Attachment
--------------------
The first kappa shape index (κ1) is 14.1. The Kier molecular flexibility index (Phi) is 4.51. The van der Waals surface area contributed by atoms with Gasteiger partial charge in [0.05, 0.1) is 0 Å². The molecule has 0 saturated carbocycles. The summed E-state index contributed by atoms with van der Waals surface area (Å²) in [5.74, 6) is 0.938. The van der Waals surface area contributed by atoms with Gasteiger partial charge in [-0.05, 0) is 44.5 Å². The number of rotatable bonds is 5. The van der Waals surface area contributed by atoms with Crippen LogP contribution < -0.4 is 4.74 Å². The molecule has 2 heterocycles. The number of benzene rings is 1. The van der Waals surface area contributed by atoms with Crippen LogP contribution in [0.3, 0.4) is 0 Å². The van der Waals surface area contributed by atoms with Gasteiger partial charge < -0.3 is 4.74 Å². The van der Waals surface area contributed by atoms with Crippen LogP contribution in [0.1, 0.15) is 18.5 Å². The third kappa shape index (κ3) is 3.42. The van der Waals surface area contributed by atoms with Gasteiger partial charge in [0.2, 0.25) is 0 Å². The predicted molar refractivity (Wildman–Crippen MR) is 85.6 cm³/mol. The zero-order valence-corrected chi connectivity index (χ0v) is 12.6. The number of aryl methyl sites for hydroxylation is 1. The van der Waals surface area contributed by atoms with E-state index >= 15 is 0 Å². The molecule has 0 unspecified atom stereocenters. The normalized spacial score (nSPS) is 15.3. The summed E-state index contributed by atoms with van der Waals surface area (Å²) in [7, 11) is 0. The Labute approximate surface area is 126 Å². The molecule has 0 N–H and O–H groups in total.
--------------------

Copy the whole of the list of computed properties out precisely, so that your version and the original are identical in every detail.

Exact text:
The first kappa shape index (κ1) is 14.1. The Kier molecular flexibility index (Phi) is 4.51. The van der Waals surface area contributed by atoms with Gasteiger partial charge in [0.05, 0.1) is 0 Å². The molecule has 0 saturated carbocycles. The summed E-state index contributed by atoms with van der Waals surface area (Å²) in [5.74, 6) is 0.938. The van der Waals surface area contributed by atoms with Gasteiger partial charge in [-0.05, 0) is 44.5 Å². The number of rotatable bonds is 5. The van der Waals surface area contributed by atoms with Crippen LogP contribution < -0.4 is 4.74 Å². The molecule has 2 heterocycles. The number of benzene rings is 1. The van der Waals surface area contributed by atoms with Crippen LogP contribution in [0.3, 0.4) is 0 Å². The van der Waals surface area contributed by atoms with Gasteiger partial charge < -0.3 is 4.74 Å². The van der Waals surface area contributed by atoms with Crippen LogP contribution in [0.1, 0.15) is 18.5 Å². The third kappa shape index (κ3) is 3.42. The van der Waals surface area contributed by atoms with Gasteiger partial charge in [0.2, 0.25) is 0 Å². The predicted molar refractivity (Wildman–Crippen MR) is 85.6 cm³/mol. The zero-order valence-corrected chi connectivity index (χ0v) is 12.6. The number of aryl methyl sites for hydroxylation is 1. The van der Waals surface area contributed by atoms with E-state index >= 15 is 0 Å². The molecule has 0 unspecified atom stereocenters. The normalized spacial score (nSPS) is 15.3. The summed E-state index contributed by atoms with van der Waals surface area (Å²) in [7, 11) is 0. The Labute approximate surface area is 126 Å². The molecule has 0 N–H and O–H groups in total.